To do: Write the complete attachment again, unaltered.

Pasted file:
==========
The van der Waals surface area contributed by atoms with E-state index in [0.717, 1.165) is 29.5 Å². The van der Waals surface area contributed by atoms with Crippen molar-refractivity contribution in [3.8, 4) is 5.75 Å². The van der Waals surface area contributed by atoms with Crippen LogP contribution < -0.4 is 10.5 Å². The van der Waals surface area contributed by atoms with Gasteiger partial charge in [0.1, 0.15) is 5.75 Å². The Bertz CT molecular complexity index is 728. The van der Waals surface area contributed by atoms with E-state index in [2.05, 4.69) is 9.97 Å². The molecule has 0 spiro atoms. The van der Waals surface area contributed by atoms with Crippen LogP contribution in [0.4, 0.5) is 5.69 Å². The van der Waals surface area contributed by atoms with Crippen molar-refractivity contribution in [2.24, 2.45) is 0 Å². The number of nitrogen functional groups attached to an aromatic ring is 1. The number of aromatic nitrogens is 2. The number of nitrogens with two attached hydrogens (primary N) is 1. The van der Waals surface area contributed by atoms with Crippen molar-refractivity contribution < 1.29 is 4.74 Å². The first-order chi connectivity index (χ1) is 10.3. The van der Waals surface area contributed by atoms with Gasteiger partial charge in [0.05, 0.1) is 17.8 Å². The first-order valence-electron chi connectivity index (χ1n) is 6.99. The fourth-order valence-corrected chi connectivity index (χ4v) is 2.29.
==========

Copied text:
The van der Waals surface area contributed by atoms with E-state index in [0.717, 1.165) is 29.5 Å². The van der Waals surface area contributed by atoms with Crippen molar-refractivity contribution in [3.8, 4) is 5.75 Å². The van der Waals surface area contributed by atoms with Crippen LogP contribution < -0.4 is 10.5 Å². The van der Waals surface area contributed by atoms with Gasteiger partial charge in [0.1, 0.15) is 5.75 Å². The Bertz CT molecular complexity index is 728. The van der Waals surface area contributed by atoms with E-state index in [2.05, 4.69) is 9.97 Å². The molecule has 0 spiro atoms. The van der Waals surface area contributed by atoms with Crippen LogP contribution in [0.4, 0.5) is 5.69 Å². The van der Waals surface area contributed by atoms with Crippen molar-refractivity contribution in [2.24, 2.45) is 0 Å². The number of nitrogen functional groups attached to an aromatic ring is 1. The number of aromatic nitrogens is 2. The number of nitrogens with two attached hydrogens (primary N) is 1. The van der Waals surface area contributed by atoms with Crippen molar-refractivity contribution < 1.29 is 4.74 Å². The first-order chi connectivity index (χ1) is 10.3. The van der Waals surface area contributed by atoms with Gasteiger partial charge in [0.05, 0.1) is 17.8 Å². The first-order valence-electron chi connectivity index (χ1n) is 6.99. The fourth-order valence-corrected chi connectivity index (χ4v) is 2.29.